DISCLAIMER: This post may contain affiliate links.
Surely you are following us on TikTok by now, right? If not click here to follow!
I love how we as a society have come up with so many ways and opportunities to help out our friends and neighbors, colleagues and even strangers who may be a little down on their luck.
There are food drives, clothing drives, fund raisers etc all aimed at collecting items from the ‘haves’ to share with the ‘have nots’. Sadly, the need outweighs the supply, but as good citizens we can all do our part to help each other out.
One way we can really help out, is by taking a close look at what it is that we give. Is what we’re giving truly something someone can use, or is it something we need to just throw away. Seriously, take a good hard look at that pair of shoes with the insoles peeled back, the sole worn down and the scuffs down the side and ask yourself, “Are these really better than nothing?”
We mean well, and perhaps we see a little bit of life left in those things that could use a little TLC, but we need to ditch the attitude that tells us our broken and worn out stuff would be a welcome gift to someone who doesn’t have anything. Because, let’s face it, our garbage is just that, garbage. So when you’re feeling to urge to purge, keep this in mind, 3 Things You Should Never Give to Charity
3 Things You Should Never Give To Charity
1. Torn and / or Stained Clothes
If you are not going to wear it, why should anybody else? Just because someone is down on their luck, doesn’t mean they need to dress in rags. I think the majority of us have at least two perfectly fine articles of clothing tucked away somewhere. Why not donate those instead? Do you have something that has a stain you can’t seem to get out? Take it to the cleaners. If they can get the stain out, awesome! Now you can keep it for yourself, or donate it now that it looks brand new again. What about those pants that have a broken zipper and a tear? Fix it or forget it. Try a seamstress or tailor if it’s out of your skill set and voila! You can donate the professionally repaired items to the people who don’t have the time or money to do it for themselves.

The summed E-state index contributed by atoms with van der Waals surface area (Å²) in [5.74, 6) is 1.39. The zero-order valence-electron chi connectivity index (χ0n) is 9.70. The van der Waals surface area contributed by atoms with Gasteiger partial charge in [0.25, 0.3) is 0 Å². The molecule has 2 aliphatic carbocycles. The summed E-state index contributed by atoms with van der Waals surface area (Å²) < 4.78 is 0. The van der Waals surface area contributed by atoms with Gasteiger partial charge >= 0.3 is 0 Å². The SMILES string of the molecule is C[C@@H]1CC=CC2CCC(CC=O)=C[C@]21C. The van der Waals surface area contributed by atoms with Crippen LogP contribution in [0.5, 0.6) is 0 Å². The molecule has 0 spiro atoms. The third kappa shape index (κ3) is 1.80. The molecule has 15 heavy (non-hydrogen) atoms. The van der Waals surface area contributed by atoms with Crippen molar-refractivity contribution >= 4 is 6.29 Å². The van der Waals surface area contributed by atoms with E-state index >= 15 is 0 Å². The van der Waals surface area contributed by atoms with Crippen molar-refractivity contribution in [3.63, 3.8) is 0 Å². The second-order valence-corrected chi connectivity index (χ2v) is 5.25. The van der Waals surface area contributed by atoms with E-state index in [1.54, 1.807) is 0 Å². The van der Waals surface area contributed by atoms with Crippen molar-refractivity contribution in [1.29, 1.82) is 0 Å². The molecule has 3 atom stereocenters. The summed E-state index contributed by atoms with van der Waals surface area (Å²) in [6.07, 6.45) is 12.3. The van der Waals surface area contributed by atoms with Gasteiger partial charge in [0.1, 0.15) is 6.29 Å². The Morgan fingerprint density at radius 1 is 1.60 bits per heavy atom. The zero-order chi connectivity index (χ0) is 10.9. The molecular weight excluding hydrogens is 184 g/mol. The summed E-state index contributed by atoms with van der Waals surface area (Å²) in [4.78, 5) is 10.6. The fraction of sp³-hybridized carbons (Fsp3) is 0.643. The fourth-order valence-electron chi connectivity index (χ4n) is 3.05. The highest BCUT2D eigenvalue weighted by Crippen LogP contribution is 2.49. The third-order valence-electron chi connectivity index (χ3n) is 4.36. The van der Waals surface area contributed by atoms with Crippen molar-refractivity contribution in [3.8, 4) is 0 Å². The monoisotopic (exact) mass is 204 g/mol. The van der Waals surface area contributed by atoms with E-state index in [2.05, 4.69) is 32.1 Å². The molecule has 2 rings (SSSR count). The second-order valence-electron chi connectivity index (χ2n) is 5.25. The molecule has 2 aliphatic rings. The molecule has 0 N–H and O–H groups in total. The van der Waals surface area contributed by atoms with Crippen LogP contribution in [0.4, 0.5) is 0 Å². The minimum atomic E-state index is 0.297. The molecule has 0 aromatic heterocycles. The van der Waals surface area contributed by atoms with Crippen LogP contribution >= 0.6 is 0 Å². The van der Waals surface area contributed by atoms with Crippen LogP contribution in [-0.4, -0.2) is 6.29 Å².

2. Broken Anything
There are few things more depressing, frustrating and aggravating then trying to use a broken kettle to boil water because you can’t afford to buy a new one. Imagine the tears and sadness from the families who rely on the kindness of others when it comes to birthday’s or holidays. The families that can only afford to get their kids the broken toys someone donated to the thrift shop. Picture your own children on their birthday, and imagine their reaction to getting a puzzle that was missing pieces, or a wagon with a broken axle. If when you come across one of your possessions and you say to yourself, “Well, it’s better than nothing,” and, ” Someone could fix it” lemme just say, no. If it doesn’t do what it is intended to do, it is not better than nothing. Also, if someone can fix it, let that someone be you. Again, hire a repair person if it is beyond your abilities, and give the now working and functional item to those who need it.
3. Food That YOU Won’t Eat
That’s just rude. If you had to shop at the food bank for your meals and toiletries, how would you feel if the only things on the shelf were boxes of crackers that are sure to be as delicious as cardboard and cans of some horribly slimy (is it even a vegetable?) concoction? And before you say, ” Well, it’s better than starving,” consider for a moment: is it really? Faced with absolutely nothing left to eat but a can of slimy beans, that you aren’t really sure are even beans…would forcing yourself to eat it be better than starving? I imagine you’d actually have to try it to know for sure.
If It Is Not Good Enough For You Throw It Out.
People who are down on their luck do not need your garbage. They need your help. We all want the same things. Comfortable clothes that look nice, the necessary working tools and appliances to get through our day, and nutritious and pleasant food to eat. It’s fabulous that you have decided to donate some of your surplus goods to those who need it, but please, give kindly, responsibly and respectfully.